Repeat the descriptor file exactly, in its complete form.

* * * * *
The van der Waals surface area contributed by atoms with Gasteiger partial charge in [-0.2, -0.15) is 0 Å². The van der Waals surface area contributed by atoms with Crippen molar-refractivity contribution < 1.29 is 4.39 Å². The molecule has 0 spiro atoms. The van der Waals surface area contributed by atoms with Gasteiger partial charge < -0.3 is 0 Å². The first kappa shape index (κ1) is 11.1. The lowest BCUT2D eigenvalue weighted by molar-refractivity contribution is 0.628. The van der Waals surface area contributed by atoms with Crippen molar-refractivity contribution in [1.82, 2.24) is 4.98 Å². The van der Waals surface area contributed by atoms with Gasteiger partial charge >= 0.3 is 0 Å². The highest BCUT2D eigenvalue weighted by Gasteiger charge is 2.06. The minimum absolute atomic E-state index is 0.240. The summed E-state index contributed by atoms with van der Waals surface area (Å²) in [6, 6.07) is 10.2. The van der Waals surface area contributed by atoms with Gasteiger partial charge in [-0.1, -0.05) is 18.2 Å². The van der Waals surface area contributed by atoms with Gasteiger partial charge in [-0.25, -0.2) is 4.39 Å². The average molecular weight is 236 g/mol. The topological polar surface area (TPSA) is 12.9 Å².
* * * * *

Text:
The van der Waals surface area contributed by atoms with Gasteiger partial charge in [-0.2, -0.15) is 0 Å². The van der Waals surface area contributed by atoms with Crippen molar-refractivity contribution < 1.29 is 4.39 Å². The molecule has 0 spiro atoms. The van der Waals surface area contributed by atoms with Gasteiger partial charge < -0.3 is 0 Å². The first kappa shape index (κ1) is 11.1. The lowest BCUT2D eigenvalue weighted by molar-refractivity contribution is 0.628. The van der Waals surface area contributed by atoms with Crippen molar-refractivity contribution in [1.82, 2.24) is 4.98 Å². The van der Waals surface area contributed by atoms with Gasteiger partial charge >= 0.3 is 0 Å². The highest BCUT2D eigenvalue weighted by Gasteiger charge is 2.06. The minimum absolute atomic E-state index is 0.240. The summed E-state index contributed by atoms with van der Waals surface area (Å²) in [6, 6.07) is 10.2. The van der Waals surface area contributed by atoms with Gasteiger partial charge in [-0.1, -0.05) is 18.2 Å². The van der Waals surface area contributed by atoms with Gasteiger partial charge in [-0.25, -0.2) is 4.39 Å². The average molecular weight is 236 g/mol. The topological polar surface area (TPSA) is 12.9 Å².